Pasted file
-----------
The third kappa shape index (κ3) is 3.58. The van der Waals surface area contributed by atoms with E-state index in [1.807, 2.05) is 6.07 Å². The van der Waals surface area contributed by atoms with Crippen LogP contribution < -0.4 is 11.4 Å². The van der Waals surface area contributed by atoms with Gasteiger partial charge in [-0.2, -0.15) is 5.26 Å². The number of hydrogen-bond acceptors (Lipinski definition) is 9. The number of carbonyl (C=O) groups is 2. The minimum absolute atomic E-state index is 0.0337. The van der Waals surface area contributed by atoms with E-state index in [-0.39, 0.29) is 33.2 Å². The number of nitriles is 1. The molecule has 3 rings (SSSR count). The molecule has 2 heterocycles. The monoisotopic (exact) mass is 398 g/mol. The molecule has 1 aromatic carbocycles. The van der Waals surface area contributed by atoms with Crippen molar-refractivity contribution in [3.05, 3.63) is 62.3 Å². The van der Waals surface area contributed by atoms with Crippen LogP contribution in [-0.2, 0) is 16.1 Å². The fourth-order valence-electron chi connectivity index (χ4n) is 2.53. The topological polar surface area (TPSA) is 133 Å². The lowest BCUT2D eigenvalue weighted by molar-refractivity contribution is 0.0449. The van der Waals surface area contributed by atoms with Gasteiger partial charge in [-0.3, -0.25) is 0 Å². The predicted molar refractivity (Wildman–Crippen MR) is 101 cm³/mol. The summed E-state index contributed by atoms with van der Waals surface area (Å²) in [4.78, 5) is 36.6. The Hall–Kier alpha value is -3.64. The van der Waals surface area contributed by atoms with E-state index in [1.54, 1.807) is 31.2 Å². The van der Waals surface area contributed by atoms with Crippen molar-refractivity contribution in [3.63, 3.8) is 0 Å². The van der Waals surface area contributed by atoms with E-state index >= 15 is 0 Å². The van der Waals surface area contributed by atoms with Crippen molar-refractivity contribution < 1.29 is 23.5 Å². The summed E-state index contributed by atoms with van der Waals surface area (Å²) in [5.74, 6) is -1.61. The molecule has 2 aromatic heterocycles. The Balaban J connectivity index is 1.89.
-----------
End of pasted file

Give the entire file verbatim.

The third kappa shape index (κ3) is 3.58. The van der Waals surface area contributed by atoms with E-state index in [1.807, 2.05) is 6.07 Å². The van der Waals surface area contributed by atoms with Crippen LogP contribution < -0.4 is 11.4 Å². The van der Waals surface area contributed by atoms with Gasteiger partial charge in [-0.2, -0.15) is 5.26 Å². The number of hydrogen-bond acceptors (Lipinski definition) is 9. The number of carbonyl (C=O) groups is 2. The minimum absolute atomic E-state index is 0.0337. The van der Waals surface area contributed by atoms with E-state index in [-0.39, 0.29) is 33.2 Å². The number of nitriles is 1. The molecule has 3 rings (SSSR count). The molecule has 2 heterocycles. The monoisotopic (exact) mass is 398 g/mol. The molecule has 1 aromatic carbocycles. The van der Waals surface area contributed by atoms with Crippen molar-refractivity contribution in [3.05, 3.63) is 62.3 Å². The van der Waals surface area contributed by atoms with Crippen LogP contribution in [-0.2, 0) is 16.1 Å². The fourth-order valence-electron chi connectivity index (χ4n) is 2.53. The topological polar surface area (TPSA) is 133 Å². The lowest BCUT2D eigenvalue weighted by molar-refractivity contribution is 0.0449. The van der Waals surface area contributed by atoms with Gasteiger partial charge in [-0.3, -0.25) is 0 Å². The predicted molar refractivity (Wildman–Crippen MR) is 101 cm³/mol. The summed E-state index contributed by atoms with van der Waals surface area (Å²) in [4.78, 5) is 36.6. The Hall–Kier alpha value is -3.64. The van der Waals surface area contributed by atoms with E-state index in [1.54, 1.807) is 31.2 Å². The van der Waals surface area contributed by atoms with Crippen molar-refractivity contribution in [3.63, 3.8) is 0 Å². The van der Waals surface area contributed by atoms with E-state index >= 15 is 0 Å². The van der Waals surface area contributed by atoms with Crippen molar-refractivity contribution < 1.29 is 23.5 Å². The summed E-state index contributed by atoms with van der Waals surface area (Å²) in [5.74, 6) is -1.61. The molecule has 2 aromatic heterocycles. The Balaban J connectivity index is 1.89.